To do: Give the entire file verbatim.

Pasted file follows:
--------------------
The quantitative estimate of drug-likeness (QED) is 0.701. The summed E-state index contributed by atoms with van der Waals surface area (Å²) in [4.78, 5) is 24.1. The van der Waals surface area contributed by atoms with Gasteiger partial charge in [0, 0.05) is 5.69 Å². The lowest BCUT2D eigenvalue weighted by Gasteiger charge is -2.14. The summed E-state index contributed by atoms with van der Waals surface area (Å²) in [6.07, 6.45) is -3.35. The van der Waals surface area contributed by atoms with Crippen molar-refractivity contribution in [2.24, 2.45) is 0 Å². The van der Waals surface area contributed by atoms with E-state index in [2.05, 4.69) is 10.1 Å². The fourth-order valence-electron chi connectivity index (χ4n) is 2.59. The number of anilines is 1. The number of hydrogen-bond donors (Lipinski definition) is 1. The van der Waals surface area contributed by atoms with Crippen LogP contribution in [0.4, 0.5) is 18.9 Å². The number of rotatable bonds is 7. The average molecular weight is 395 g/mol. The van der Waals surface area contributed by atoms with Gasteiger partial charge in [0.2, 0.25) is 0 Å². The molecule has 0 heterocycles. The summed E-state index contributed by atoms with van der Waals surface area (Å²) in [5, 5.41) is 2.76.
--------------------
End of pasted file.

The quantitative estimate of drug-likeness (QED) is 0.701. The summed E-state index contributed by atoms with van der Waals surface area (Å²) in [4.78, 5) is 24.1. The van der Waals surface area contributed by atoms with Gasteiger partial charge in [0, 0.05) is 5.69 Å². The lowest BCUT2D eigenvalue weighted by Gasteiger charge is -2.14. The summed E-state index contributed by atoms with van der Waals surface area (Å²) in [6.07, 6.45) is -3.35. The van der Waals surface area contributed by atoms with Crippen molar-refractivity contribution in [2.24, 2.45) is 0 Å². The van der Waals surface area contributed by atoms with E-state index in [2.05, 4.69) is 10.1 Å². The fourth-order valence-electron chi connectivity index (χ4n) is 2.59. The number of anilines is 1. The number of hydrogen-bond donors (Lipinski definition) is 1. The van der Waals surface area contributed by atoms with Crippen LogP contribution in [0.4, 0.5) is 18.9 Å². The number of rotatable bonds is 7. The average molecular weight is 395 g/mol. The van der Waals surface area contributed by atoms with Gasteiger partial charge in [0.2, 0.25) is 0 Å². The molecule has 0 heterocycles. The summed E-state index contributed by atoms with van der Waals surface area (Å²) in [5, 5.41) is 2.76.